Fairy Poetry and Writings

 

Fairy Poetry Page 2

The Fairy Beam Upon You

 

Ben Johnson

 

From "The Gypsies Metamorphosed"

 

The fairy beam upon you,

The stars to glister on you,

A moon of light

In the noon of night,

Till the firedrake hath o'er-gone you.

 

The wheel of fortue guide you,

The boy with the bow beside you

Run aye in the way

Till the bird of day

And the luckier lote betide you.

Tinkerbell

"The land of faery,

Where nobody gets old and godly and grave,

Where nobody gets old and crafty and wise,

Where nobody gets old and bitter of tongue."

- William Butler Yeats

Tinkerbell

 

The Fairy Pendant

by William Butler Yeats

 

Scene: A circle of Druidic stones

 

First Fairy:

Afar from our lawn and our levee,

O sister of sorrowful gaze!

Where the roses in scarlet are heavy

And dream of the end of their days,

You move in another dominion

And hang o'er the historied stone:

Unpruned in your beautiful pinion

Who wander and whisper alone.

 

All: Come away while the moon's in the woodland,

We'll dance and then feast in a dairy.

Though youngest of all in our good band,

You are wasting away, little fairy.

 

Second Fairy:

Ah! cruel ones, leave me alone now

While I murmur a little and ponder

The history here in the stone now;

Then away and away I will wander,

And measure the minds of the flowers,

And gaze on the meadow-mice wary,

And number their days and their hours--

 

All: You're wasting away, little fairy.

 

Second Fairy:

O shining ones, lightly with song pass,

Ah! leave me, I pray you and beg.

My mother drew forth from the long grass

A piece of a nightingle's egg,

And cradled me here where are sung,

Of birds even, longings for aery

Wild wisdoms of spirit and tongue.

 

All: You're wasting away, little fairy.

 

First Fairy [turning away]:

Though the tenderest roses were round you,

The soul of this pitiless place

With pitiless magic has bound you--

Ah! woe for the loss of your face,

And the loss of your laugh with its lightness--

Ah! woe for your wings and your head--

Ah! woe for your eyes and their brightness--

Ah! woe for your slippers of red.

 

We'll dance and then feast in a dairy.

Though youngest of all in our good band,

She's wasting away, little fairy.

Tinkerbell

The Stolen Child

 

by William Butler Yeats

 

Where dips the rocky highland

Of Sleuth Wood in the lake,

There lies a leafy island

Where flapping herons wake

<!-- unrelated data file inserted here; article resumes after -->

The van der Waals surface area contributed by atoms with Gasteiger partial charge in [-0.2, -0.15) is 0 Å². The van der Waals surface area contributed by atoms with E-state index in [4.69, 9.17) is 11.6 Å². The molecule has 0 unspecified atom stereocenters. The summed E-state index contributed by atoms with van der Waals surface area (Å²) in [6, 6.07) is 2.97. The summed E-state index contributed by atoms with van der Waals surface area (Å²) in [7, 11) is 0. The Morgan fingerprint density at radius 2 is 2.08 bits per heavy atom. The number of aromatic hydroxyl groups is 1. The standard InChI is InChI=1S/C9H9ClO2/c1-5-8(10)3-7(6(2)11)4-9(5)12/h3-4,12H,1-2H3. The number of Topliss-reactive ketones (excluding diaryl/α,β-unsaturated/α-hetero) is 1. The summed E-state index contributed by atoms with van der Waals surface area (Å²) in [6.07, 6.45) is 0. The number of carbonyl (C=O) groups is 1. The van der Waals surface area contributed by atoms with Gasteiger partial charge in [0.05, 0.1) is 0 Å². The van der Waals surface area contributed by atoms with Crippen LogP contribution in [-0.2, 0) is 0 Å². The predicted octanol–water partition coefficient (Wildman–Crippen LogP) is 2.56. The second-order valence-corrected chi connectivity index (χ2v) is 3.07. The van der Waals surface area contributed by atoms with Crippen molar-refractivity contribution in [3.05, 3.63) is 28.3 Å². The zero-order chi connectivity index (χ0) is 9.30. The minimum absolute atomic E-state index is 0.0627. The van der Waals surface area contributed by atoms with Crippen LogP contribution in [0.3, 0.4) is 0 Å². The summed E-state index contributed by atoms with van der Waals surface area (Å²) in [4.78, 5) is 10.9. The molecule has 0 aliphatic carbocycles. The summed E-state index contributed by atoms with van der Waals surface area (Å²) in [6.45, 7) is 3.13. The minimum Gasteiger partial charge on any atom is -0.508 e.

The drowsy water-rats;

There we've hid our faery vats,

Full of berries

And of the reddest stolen cherries.

Come away, O human child!

To the waters and the wild

With a faery, hand in hand,

For the world's more full of weeping than you can understand.

 

Where the wave of moonlight glosses

The dim grey sands with light,

Far off by furthest Rosses

We foot it all the night,

Weaving olden dances,

Mingling hands and mingling glances

Till the moon has taken flight;

To and fro we leap

And chase the frothy bubbles,

While the world is full of troubles

And is anxious in its sleep.

Come away, O human child!

To the waters and the wild

With a faery, hand in hand,

For the world's more full of weeping than you can understand.

 

Where the wandering water gushes

From the hills above Glen-Car,

In pools among the rushes

That scarce could bathe a star,

We seek for slumbering trout

And whispering in their ears

Give them unquiet dreams;

Leaning softly out

From ferns that drop their tears

Over the young streams

Come away, O human child!

To the waters and the wild

With a faery, hand in hand,

For the world's more full of weeping than you can understand.

 

Away with us he's going,

The solemn eyed:

He'll hear no more the lowing

Of the calves on the warm hillside

Or the kettle on the hob

Sing peace into his breast,

Or see the brown mice bob

Round and round the oatmeal-chest.

For he comes, the human child!

To the waters and the wild

With a faery, hand in hand,

From a world more full of weeping than he can understand.

Tinkerbell

The Sidhe

 

Elizabeth Chamberlain

 

When the moon is full

On a starless night

A lone Sidhe puts his lips to the horn

And he begins to blow

 

The music echoes through the fog

Each Sidhe picks up the song

The grey horses lift their ears

Answer the call, then begins to run across the bog

 

They ride in the wild hunt

Strange wild and free

The mist roils as they fly

Everyone douth flee

 

They ride through the forest dark

The ground is hard

They kill on a lark

Full of the battle lust

 

A fire burns inside their hearts

Driving others to pain

They destroy, they hurt

For nothing to gain

 

When the moon is full

On a starless night

A lone Sidhe puts his lips to the horn

And he begins to blow

Tinkerbell

The Child and the Faeries

 

Author~ Unknown

 

The woods are full of faeries!

The trees are all alive;

The river overflows with them,

See how they dip and dive!

What funny little fellows!

What dainty little dears!

They dance and leap, and prance and peep,

And utter fairy cheers!

I'd like to tame a fairy,

To keep it on a shelf,

And dress its little self.

I'd teach it pretty manners,

It always should say "please",

And then you know I'd make it sew,

And curtsey with its knees!

Tinkerbell

 

Chaucer

 

"In olde days of the King Artour,

Of which the Bretons speken gret honour,

All was this lond fulfilled of faerie;

The elf-quene, with hire joly compagnie,

Danced ful oft in many a grene mede.